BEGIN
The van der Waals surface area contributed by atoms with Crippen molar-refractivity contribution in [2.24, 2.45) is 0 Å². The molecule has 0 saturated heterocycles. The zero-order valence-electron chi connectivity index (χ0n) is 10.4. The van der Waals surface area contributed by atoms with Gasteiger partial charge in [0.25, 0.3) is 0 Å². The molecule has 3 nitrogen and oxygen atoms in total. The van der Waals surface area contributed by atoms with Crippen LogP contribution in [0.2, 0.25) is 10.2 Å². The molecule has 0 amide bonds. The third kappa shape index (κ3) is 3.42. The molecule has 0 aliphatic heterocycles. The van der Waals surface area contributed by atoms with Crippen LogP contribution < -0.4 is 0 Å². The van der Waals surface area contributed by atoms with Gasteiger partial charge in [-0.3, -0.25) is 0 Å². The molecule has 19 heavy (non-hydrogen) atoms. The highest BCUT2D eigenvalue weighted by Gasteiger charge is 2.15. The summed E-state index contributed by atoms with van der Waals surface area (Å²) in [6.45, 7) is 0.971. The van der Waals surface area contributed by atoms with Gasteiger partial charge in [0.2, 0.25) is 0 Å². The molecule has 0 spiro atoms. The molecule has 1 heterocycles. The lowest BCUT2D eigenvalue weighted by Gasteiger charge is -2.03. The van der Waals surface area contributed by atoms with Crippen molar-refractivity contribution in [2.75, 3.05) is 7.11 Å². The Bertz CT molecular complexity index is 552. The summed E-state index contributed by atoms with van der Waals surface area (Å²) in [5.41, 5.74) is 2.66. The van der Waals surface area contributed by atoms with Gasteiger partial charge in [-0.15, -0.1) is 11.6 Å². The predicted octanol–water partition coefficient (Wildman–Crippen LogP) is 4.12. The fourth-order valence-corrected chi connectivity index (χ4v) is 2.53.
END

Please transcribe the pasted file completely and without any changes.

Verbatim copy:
The van der Waals surface area contributed by atoms with Crippen molar-refractivity contribution in [2.24, 2.45) is 0 Å². The molecule has 0 saturated heterocycles. The zero-order valence-electron chi connectivity index (χ0n) is 10.4. The van der Waals surface area contributed by atoms with Gasteiger partial charge in [0.25, 0.3) is 0 Å². The molecule has 3 nitrogen and oxygen atoms in total. The van der Waals surface area contributed by atoms with Crippen LogP contribution in [0.2, 0.25) is 10.2 Å². The molecule has 0 amide bonds. The third kappa shape index (κ3) is 3.42. The molecule has 0 aliphatic heterocycles. The van der Waals surface area contributed by atoms with Crippen LogP contribution < -0.4 is 0 Å². The van der Waals surface area contributed by atoms with Gasteiger partial charge in [-0.3, -0.25) is 0 Å². The molecule has 19 heavy (non-hydrogen) atoms. The highest BCUT2D eigenvalue weighted by Gasteiger charge is 2.15. The summed E-state index contributed by atoms with van der Waals surface area (Å²) in [6.45, 7) is 0.971. The van der Waals surface area contributed by atoms with Gasteiger partial charge in [0.2, 0.25) is 0 Å². The molecule has 0 spiro atoms. The molecule has 1 heterocycles. The lowest BCUT2D eigenvalue weighted by Gasteiger charge is -2.03. The van der Waals surface area contributed by atoms with Crippen molar-refractivity contribution in [2.75, 3.05) is 7.11 Å². The Bertz CT molecular complexity index is 552. The summed E-state index contributed by atoms with van der Waals surface area (Å²) in [5.41, 5.74) is 2.66. The van der Waals surface area contributed by atoms with Gasteiger partial charge in [-0.15, -0.1) is 11.6 Å². The predicted octanol–water partition coefficient (Wildman–Crippen LogP) is 4.12. The fourth-order valence-corrected chi connectivity index (χ4v) is 2.53.